Auto Reply: Out of Office

As an analyst, I struggled with how to request time off for a vacation. How far in advance do I ask? Who do I ask? Do I do it in person or over email? How much detail do I provide? All of the answers to these questions depend on your manager and your team culture but if you’re in a situation where there isn’t a clear cut process, here are my tips:

1.     Think about what you are asking for and to whom

You are asking for approval, not permission from your manager. So the question isn’t “Can I go on vacation” but instead “I’d like to request your approval the following dates for my personal leave.” If your workload requires coverage while you are out of town, make sure you indicate in your note who will be covering for you in your absence. If you don’t need coverage, you should let your boss know how and when you will complete your tasks.

My preference is usually to verbally mention my vacation plans first and then follow up with a note that clearly outlines the details to avoid miscommunication… all about that paper trail!

Here’s a quick template:

Hi [Manager],

I am requesting your approval for my personal vacation from X date to X date (total of X business days). I will be back to work on [date].

In my absence, [Colleague] will be covering for me -OR- I will have X project completed ahead of my trip and will complete X project upon my return. I [will / will not] have access to my phone and email while I am away. I have also looped in {any other team members that would need to know because they rely on you]. Should anything urgent arise, you may contact me on my personal cell.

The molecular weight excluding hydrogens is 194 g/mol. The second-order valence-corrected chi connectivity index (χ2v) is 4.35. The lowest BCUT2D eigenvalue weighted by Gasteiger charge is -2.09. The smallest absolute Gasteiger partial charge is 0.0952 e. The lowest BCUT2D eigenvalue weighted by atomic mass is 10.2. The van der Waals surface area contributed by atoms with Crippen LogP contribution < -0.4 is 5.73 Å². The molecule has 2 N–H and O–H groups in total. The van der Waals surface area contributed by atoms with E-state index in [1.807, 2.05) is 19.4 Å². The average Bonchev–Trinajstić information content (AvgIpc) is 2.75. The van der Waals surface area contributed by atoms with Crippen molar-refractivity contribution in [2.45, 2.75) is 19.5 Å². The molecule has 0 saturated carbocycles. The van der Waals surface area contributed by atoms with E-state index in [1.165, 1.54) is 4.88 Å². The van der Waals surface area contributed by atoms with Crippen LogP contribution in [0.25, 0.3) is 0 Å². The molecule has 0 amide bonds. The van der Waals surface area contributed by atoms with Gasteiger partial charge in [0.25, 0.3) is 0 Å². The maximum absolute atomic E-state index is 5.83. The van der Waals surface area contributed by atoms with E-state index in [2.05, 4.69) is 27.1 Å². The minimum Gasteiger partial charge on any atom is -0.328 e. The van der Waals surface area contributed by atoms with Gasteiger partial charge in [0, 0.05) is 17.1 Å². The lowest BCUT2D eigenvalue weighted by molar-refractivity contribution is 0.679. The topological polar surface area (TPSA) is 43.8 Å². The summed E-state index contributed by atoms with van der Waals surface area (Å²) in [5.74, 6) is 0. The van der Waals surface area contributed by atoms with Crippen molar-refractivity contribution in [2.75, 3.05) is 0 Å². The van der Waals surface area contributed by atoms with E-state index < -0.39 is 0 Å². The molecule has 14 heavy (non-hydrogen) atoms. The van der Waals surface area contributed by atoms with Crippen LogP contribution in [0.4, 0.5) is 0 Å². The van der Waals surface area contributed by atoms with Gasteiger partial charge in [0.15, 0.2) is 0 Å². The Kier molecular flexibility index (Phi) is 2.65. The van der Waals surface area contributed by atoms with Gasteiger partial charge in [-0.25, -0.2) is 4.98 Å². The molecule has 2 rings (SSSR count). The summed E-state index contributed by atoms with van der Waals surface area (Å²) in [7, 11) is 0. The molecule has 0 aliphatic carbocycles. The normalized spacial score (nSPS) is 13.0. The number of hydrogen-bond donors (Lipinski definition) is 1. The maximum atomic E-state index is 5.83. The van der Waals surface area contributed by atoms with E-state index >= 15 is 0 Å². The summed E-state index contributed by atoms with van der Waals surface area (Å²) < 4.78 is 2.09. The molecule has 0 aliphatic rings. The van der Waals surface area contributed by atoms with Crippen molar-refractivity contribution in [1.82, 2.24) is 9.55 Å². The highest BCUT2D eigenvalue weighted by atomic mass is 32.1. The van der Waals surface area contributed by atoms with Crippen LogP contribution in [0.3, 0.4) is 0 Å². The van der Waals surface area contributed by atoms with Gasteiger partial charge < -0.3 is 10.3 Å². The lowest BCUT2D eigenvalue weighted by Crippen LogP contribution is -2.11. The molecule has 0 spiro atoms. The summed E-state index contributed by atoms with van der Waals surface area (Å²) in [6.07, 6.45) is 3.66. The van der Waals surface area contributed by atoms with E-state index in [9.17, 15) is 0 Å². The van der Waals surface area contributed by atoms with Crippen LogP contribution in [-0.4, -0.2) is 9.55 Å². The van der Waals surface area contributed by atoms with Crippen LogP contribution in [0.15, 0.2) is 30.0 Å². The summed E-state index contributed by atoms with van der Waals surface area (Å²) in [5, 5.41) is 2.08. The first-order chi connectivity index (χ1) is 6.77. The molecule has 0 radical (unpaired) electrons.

I also like to create an outlook invite for my manager, analyst or coverage person so it’s visible on everyone’s calendar. Outlook tip: make sure you turn off the reminder and show status as: Free (not busy or out of office).

2.     Think about timing

Depending on the length and timing of your vacation, make sure you give as much notice as possible and follow up within 2 weeks before your travel date. If you know it’s around a particularly busy time of year, be sensitive to that and make sure you over communicate expectations.

3.     Post Trip

You can share as many or as little details about where you are going and why. It’s completely up to you and try to sense the interest level of your colleagues. It’s always a nice gesture to bring back a treat from your trip for the office to enjoy like a local candy or snack. While you are away, try to disconnect as much as possible as this is crucial to avoid burning out at your job. If you know there’s something important that may require your attention, make sure you are checking emails at least once a day and be honest about what your team can expect from you in terms of responsiveness. When in doubt, delegate!

Hope everyone has a fun summer trip planned for themselves!